A pretty natural pattern (particularly in a language like Perl and particularly in a place like CPAN) is to have a class that supports a number of "programmer preferences" (whether exceptions are thrown, use of whitespace in output or construction of strings, strict standards compliance vs. allowing convenient extensions, etc.). So, each object might have very little actual "instance" data but the user of the class can set a number of "options" to fit their particular environment or just personal preferences. So it makes sense to allow the user to create a factory object from which to create their objects. The factory would be configured with their particular preferences so that they don't need to specify those each time they construct a new object.

        But once you get to that point, you likely also realize that the simplest way to achieve that is to just let the class be its own factory class. Then $obj->new( ... ) is the obvious syntax for using the preferences from $obj when constructing a new object. The only ambiguity is if $obj was given more than just preferences while ->new(...) was given nothing but preferences. But that's also in theory. In practice, details of the specific class might make it quite clear what happens in that case (or make that case impossible).

        To be clear, I'm not arguing that it is inappropriate for a collection of somewhat related classes (such as those produced by a single team) to decide to studiously avoid $obj->new( ... ). Avoiding that can be a reasonable "best practice", especially in some environments.

        If your framework prevents you from doing something so dead simple as croak()ing if the item passed to new() is a reference, then I think you should seriously evaluate your framework. There are places where generating methods can be a reasonable choice. But using a generated method should not be required. If your getter or setter has work to do other than just copying one scalar value uninspected, then I suggest you don't generate that particular getter or setter (just write it out).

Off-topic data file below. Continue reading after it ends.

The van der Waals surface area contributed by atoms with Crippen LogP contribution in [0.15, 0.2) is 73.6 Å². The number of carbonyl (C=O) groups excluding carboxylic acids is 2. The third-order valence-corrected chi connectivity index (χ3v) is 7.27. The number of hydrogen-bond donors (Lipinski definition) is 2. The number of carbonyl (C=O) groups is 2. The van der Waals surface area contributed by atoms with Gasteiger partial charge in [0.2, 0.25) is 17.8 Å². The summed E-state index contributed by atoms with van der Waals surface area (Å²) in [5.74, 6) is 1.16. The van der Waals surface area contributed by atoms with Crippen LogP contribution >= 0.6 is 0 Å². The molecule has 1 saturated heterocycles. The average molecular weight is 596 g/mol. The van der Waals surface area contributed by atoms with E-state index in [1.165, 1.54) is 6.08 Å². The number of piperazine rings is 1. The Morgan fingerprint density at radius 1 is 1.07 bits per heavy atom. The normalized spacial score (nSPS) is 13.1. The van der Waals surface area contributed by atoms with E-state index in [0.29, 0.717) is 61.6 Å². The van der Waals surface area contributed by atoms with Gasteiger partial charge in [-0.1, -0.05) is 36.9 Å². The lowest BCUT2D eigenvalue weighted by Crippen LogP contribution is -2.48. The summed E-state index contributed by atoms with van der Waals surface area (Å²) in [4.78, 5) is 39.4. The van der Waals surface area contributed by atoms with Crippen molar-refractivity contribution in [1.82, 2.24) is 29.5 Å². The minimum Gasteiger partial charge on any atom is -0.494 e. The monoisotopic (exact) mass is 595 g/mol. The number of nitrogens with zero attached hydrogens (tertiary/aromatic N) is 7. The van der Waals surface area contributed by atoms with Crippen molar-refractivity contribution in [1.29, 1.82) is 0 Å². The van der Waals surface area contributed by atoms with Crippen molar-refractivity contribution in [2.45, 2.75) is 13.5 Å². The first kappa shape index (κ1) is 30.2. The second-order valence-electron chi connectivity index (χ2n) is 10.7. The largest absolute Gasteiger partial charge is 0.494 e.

If your framework does not even give you the option of writing your own new(), then that seems like a serious limitation (I don't know if Moo[se] precludes you from doing so or just causes you to lose too many "benefits" were you to do that). Of course, having a constructor that exposes all of your attribute names in its interface is also a horrible idea from a design perspective and is quite anti-modular, so I don't want the constructor Moose generates anyway. :)

        Yeah, unconditional method generation sucks and can prevent you from doing trivial things or require you to do problematically complex work to accomplish what should be trivial.

        - tye        

        Those are some good coding rules. Methods should do one thing. megaPolyConstructorThatDwimsWhenItGuessesRight() constructs objects and confusion.

        TGI says moo

Re: $class = ref($class) if ref($class) Redux
by Anonymous Monk on Jul 04, 2014 at 07:08 UTC
Re: $class = ref($class) if ref($class) Redux
by Bloodnok (Vicar) on Jul 04, 2014 at 06:55 UTC
    Personally, I don't believe that it the enforcement is a viable feature, since there have been cases whereby I have declared and indeed used, constructors as object methods as the starting point for the cloning of objects.

    A user level that continues to overstate my experience :-))